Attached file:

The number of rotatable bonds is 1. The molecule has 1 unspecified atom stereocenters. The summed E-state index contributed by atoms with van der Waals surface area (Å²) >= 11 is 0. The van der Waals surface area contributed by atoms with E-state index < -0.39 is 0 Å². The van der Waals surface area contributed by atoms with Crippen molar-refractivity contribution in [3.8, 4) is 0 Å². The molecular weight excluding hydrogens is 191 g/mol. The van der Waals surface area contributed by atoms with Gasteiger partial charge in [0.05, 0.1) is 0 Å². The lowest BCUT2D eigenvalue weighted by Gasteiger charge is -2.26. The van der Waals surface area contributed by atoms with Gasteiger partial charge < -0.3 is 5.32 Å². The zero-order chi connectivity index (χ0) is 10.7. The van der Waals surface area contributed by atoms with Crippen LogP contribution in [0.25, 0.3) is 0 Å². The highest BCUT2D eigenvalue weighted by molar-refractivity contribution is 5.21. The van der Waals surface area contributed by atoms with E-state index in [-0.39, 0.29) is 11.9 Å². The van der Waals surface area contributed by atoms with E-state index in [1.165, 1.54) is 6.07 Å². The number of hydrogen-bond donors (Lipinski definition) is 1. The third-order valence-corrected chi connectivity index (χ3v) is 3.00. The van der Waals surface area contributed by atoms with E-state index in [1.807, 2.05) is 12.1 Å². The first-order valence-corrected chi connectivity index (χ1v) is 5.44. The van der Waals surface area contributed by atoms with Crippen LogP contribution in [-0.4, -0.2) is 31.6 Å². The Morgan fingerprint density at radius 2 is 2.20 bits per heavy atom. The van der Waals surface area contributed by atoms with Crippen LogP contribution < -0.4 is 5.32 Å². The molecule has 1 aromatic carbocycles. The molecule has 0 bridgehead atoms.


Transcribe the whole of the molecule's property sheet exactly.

The number of rotatable bonds is 1. The molecule has 1 unspecified atom stereocenters. The summed E-state index contributed by atoms with van der Waals surface area (Å²) >= 11 is 0. The van der Waals surface area contributed by atoms with E-state index < -0.39 is 0 Å². The van der Waals surface area contributed by atoms with Crippen molar-refractivity contribution in [3.8, 4) is 0 Å². The molecular weight excluding hydrogens is 191 g/mol. The van der Waals surface area contributed by atoms with Gasteiger partial charge in [0.05, 0.1) is 0 Å². The lowest BCUT2D eigenvalue weighted by Gasteiger charge is -2.26. The van der Waals surface area contributed by atoms with Gasteiger partial charge < -0.3 is 5.32 Å². The zero-order chi connectivity index (χ0) is 10.7. The van der Waals surface area contributed by atoms with Crippen LogP contribution in [0.25, 0.3) is 0 Å². The highest BCUT2D eigenvalue weighted by molar-refractivity contribution is 5.21. The van der Waals surface area contributed by atoms with E-state index in [-0.39, 0.29) is 11.9 Å². The van der Waals surface area contributed by atoms with E-state index in [1.165, 1.54) is 6.07 Å². The number of hydrogen-bond donors (Lipinski definition) is 1. The third-order valence-corrected chi connectivity index (χ3v) is 3.00. The van der Waals surface area contributed by atoms with E-state index in [1.807, 2.05) is 12.1 Å². The first-order valence-corrected chi connectivity index (χ1v) is 5.44. The van der Waals surface area contributed by atoms with Crippen LogP contribution in [-0.4, -0.2) is 31.6 Å². The Morgan fingerprint density at radius 2 is 2.20 bits per heavy atom. The van der Waals surface area contributed by atoms with Crippen LogP contribution < -0.4 is 5.32 Å². The molecule has 1 aromatic carbocycles. The molecule has 0 bridgehead atoms.